It wasn’t the life you’d imagine.
Most nights he’d be out,
on the sherry early doors.
Closing time, he’d come back and start.
Exploding over nothing,
he’d throw his tea at the wall,
smash the place up,
scatter elves like skittles.
He slept where he fell
and pissed himself.
We kept our heads down
and got on with the jobs.
There was nothing merry
about any of us.
Not dainty. Not delicate.
We were big girls,
built for the donkey work,
lugging boxes and sacks of toys
from the workshop by day,
nights in the loading bay.
More of a father to strangers,
he’d turn on us and say:
Who’d want you lot any way?
Wild hair flying, clumsy,
we weren’t born for shining
or finery, couldn’t be trusted
with delicate mechanisms
or finishing touches,
but we knew hard labour
and every one of us could lift
a toddler’s weight in trains.
At the end of the day
there’s only so much you can take.
I’ll never forget his face that last time
he staggered in, Jack Frost in tow,
covered in snow, an abominable man,
brandishing a hammer.
I’ll give you bloody Christmas…
By then we’d all come of age –
girls that could turn
skipping ropes into snakes
with a flick of a wrist, each tail
a fist shaking a baby’s rattle.
A rage so great it woke an army
of sleeping dolls. Angel-faced,
they climbed down from the shelves –
all the beautiful daughters
he’d ever wished for,
marching towards him in their clumpy shoes.
Joanne Key won 2nd prize in the 2014 National Poetry Competition, and first prize in the 2018 Hippocrates Open Prize. She was the winner of the 2018 Mslexia Short Story Competition.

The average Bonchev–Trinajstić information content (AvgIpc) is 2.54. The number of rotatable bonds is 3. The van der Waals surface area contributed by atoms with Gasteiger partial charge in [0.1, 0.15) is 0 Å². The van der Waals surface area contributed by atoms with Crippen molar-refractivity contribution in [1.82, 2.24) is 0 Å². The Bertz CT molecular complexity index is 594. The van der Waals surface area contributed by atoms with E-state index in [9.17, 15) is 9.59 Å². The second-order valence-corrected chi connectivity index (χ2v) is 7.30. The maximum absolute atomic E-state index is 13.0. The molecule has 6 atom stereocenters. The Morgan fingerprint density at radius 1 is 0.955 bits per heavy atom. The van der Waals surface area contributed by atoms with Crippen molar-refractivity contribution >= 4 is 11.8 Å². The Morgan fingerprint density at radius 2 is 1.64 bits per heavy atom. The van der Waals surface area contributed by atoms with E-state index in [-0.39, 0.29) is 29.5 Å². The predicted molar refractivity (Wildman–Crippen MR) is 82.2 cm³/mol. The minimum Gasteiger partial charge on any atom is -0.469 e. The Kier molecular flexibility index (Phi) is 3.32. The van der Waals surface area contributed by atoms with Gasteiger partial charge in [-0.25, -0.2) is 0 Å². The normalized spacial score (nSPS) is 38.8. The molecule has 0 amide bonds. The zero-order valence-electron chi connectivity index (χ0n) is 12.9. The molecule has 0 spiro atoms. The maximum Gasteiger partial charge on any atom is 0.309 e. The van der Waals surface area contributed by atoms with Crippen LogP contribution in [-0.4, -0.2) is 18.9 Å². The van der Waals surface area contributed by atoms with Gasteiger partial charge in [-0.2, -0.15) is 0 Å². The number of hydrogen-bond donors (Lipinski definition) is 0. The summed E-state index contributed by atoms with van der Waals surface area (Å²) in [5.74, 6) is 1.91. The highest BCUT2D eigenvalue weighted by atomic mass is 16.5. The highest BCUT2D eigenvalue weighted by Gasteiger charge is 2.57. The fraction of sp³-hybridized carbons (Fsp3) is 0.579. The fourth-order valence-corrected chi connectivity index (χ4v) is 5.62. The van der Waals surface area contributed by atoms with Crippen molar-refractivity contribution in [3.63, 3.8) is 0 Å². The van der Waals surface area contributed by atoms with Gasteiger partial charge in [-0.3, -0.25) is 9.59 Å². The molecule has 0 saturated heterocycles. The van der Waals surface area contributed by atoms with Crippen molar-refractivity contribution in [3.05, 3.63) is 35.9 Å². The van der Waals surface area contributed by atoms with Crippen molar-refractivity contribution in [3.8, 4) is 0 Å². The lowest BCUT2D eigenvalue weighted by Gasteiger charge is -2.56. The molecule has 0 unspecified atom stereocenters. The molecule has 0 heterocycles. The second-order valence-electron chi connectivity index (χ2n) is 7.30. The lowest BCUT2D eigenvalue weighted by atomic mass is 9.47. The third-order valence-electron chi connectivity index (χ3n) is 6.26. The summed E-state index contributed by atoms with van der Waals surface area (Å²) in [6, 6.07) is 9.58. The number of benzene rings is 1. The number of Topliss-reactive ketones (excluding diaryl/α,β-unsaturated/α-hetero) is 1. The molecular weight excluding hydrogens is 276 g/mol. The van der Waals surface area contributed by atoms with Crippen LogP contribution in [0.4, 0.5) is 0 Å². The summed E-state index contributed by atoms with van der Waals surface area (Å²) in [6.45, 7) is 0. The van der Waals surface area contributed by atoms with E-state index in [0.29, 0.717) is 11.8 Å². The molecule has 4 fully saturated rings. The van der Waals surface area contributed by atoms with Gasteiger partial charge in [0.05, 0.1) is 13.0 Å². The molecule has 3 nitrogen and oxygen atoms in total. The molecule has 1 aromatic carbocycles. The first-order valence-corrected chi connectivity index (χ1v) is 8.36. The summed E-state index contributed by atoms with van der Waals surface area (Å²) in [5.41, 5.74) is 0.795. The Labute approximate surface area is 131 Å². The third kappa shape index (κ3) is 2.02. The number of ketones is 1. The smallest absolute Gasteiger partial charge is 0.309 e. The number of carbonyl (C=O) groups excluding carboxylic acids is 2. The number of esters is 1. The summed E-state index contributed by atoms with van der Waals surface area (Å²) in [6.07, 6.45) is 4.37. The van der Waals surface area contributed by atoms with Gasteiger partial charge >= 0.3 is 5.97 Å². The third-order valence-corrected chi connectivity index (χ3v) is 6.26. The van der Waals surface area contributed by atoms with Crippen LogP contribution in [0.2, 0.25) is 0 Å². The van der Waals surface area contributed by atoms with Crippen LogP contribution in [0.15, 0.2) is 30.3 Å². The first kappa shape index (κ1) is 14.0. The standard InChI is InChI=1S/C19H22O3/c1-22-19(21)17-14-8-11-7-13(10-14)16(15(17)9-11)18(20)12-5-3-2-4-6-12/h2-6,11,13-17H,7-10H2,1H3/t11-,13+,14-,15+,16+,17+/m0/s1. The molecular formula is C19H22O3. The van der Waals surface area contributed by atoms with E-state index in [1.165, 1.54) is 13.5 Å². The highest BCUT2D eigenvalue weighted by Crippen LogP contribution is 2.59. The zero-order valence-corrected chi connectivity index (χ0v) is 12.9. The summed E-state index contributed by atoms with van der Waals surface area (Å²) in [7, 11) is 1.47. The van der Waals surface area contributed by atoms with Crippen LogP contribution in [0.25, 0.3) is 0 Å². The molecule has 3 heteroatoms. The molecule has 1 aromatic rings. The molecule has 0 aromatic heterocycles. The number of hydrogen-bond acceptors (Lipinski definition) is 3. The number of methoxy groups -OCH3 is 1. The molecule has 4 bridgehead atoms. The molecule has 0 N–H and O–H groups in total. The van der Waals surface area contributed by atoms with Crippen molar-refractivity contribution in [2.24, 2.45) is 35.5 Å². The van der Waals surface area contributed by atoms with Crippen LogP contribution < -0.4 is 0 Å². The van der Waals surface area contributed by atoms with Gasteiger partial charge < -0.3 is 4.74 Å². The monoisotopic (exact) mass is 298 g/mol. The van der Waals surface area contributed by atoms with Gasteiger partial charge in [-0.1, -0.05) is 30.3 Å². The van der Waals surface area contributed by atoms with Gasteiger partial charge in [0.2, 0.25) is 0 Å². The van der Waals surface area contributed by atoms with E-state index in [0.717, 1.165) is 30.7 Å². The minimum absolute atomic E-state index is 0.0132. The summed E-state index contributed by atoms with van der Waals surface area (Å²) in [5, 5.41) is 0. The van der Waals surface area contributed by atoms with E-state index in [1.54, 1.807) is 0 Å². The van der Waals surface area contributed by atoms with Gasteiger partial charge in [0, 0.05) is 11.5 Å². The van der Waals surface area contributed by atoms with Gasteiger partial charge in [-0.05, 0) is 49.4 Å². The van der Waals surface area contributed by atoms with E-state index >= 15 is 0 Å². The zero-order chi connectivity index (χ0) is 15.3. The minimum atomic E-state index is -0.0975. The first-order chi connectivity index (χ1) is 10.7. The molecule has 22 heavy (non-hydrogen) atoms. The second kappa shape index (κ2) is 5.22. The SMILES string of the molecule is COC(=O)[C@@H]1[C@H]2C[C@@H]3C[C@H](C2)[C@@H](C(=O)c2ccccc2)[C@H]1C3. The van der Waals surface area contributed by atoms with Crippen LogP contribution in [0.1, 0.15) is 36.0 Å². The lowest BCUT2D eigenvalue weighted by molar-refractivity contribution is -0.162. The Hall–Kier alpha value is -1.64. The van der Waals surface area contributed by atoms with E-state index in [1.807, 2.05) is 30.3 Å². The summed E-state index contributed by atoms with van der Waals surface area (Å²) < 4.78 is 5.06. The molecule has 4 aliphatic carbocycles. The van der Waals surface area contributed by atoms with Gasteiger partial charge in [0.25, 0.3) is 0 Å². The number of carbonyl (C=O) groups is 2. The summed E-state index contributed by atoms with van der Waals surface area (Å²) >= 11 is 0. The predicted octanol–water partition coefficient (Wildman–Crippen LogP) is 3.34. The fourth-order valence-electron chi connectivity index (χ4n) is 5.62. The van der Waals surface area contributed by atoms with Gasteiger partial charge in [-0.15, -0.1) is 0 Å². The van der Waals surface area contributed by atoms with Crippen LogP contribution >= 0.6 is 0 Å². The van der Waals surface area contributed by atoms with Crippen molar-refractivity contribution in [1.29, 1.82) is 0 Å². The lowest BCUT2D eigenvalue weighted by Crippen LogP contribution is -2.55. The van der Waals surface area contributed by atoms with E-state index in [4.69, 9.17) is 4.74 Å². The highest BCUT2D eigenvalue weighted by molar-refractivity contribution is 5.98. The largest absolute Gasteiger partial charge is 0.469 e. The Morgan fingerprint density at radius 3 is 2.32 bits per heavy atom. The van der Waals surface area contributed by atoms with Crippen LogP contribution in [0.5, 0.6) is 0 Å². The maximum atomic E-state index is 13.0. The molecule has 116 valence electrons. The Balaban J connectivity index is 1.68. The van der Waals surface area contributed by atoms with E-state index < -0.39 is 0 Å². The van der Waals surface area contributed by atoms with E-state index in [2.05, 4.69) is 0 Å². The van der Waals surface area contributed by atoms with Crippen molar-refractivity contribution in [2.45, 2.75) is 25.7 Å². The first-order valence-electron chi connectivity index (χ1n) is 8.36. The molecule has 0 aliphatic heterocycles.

A Blessed Virgin Grows Up
But Mary kept all these things, and pondered them in her heart – Luke 2:19
There was so much Mary at Christmas.
I, too, was a handmaid,
a quiet girl,
untouched by man.
Advent nights, I waited
to be chosen
by the angel
with miraculous eyes.
Headlights feathered the ceiling.
My open book bloomed lily-white.
But the next day
with its ordinary dawn.
Once, a man drove one hundred miles
to bring me gifts.
Once, I was with child.
and all prayers were lost.
I will listen to the owls shout.
I will sleep with curtains open
so the moon slides
across my thighs.
What do I keep in my heart?
How far I’ve travelled in the dark.
How no one told me I could choose.
Catherine Ayres is a poet and teacher from Northumberland. Her collection, Amazon, is published by Indigo Dreams. She is currently studying for a PhD in Creative Writing at Northumbria University.
While the Wise Men all Gather on Important Business
the women have been left
in stables, unarmed.
By turns they have claimed
what they had to hand, and now wield it
against whoever comes close. By God’s grace
they have been left the stories of great men
small as babies, love songs useful as star signs,
yet this winter they are asking questions, like, how
many daughters did Mary have? By nightfall
the devil has begun taking confessions
and if things stay this way, soon, one woman
will kiss her own arm, remember
what pleasure feels like, and then, even if the men
come home, sturdy and deep as barrels, the women
will push them over, and roll them away.
Amelia Loulli is a poet living in Cumbria. A pamphlet of her poetry was selected for publication in Primers Volume IV in 2019, and her work has been twice shortlisted for the Bridport Prize. She is currently studying her MA in Writing Poetry at Newcastle University.